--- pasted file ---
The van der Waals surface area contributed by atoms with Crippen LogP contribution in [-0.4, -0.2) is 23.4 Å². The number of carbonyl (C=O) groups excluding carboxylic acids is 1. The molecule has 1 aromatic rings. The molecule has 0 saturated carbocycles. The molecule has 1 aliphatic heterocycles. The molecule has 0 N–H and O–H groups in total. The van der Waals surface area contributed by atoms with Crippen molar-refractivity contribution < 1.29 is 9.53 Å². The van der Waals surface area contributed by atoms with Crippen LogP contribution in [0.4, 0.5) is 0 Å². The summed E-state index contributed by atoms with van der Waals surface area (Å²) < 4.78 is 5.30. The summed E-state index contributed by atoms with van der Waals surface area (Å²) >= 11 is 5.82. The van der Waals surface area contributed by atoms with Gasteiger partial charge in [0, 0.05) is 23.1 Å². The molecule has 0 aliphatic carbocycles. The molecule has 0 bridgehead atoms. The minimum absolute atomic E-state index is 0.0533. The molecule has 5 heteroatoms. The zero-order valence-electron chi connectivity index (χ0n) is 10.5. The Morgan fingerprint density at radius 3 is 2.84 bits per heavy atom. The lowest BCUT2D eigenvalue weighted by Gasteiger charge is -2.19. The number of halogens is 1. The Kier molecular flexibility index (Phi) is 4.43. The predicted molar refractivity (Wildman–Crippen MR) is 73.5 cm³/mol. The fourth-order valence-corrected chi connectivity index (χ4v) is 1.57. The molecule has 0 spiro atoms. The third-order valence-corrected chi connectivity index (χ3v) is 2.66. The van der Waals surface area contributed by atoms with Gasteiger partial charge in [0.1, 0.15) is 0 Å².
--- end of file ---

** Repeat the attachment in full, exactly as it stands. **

The van der Waals surface area contributed by atoms with Crippen LogP contribution in [-0.4, -0.2) is 23.4 Å². The number of carbonyl (C=O) groups excluding carboxylic acids is 1. The molecule has 1 aromatic rings. The molecule has 0 saturated carbocycles. The molecule has 1 aliphatic heterocycles. The molecule has 0 N–H and O–H groups in total. The van der Waals surface area contributed by atoms with Crippen molar-refractivity contribution < 1.29 is 9.53 Å². The van der Waals surface area contributed by atoms with Crippen LogP contribution in [0.4, 0.5) is 0 Å². The summed E-state index contributed by atoms with van der Waals surface area (Å²) < 4.78 is 5.30. The summed E-state index contributed by atoms with van der Waals surface area (Å²) >= 11 is 5.82. The van der Waals surface area contributed by atoms with Gasteiger partial charge in [0, 0.05) is 23.1 Å². The molecule has 0 aliphatic carbocycles. The molecule has 0 bridgehead atoms. The minimum absolute atomic E-state index is 0.0533. The molecule has 5 heteroatoms. The zero-order valence-electron chi connectivity index (χ0n) is 10.5. The Morgan fingerprint density at radius 3 is 2.84 bits per heavy atom. The lowest BCUT2D eigenvalue weighted by Gasteiger charge is -2.19. The number of halogens is 1. The Kier molecular flexibility index (Phi) is 4.43. The predicted molar refractivity (Wildman–Crippen MR) is 73.5 cm³/mol. The fourth-order valence-corrected chi connectivity index (χ4v) is 1.57. The molecule has 0 spiro atoms. The third-order valence-corrected chi connectivity index (χ3v) is 2.66. The van der Waals surface area contributed by atoms with Gasteiger partial charge in [0.1, 0.15) is 0 Å².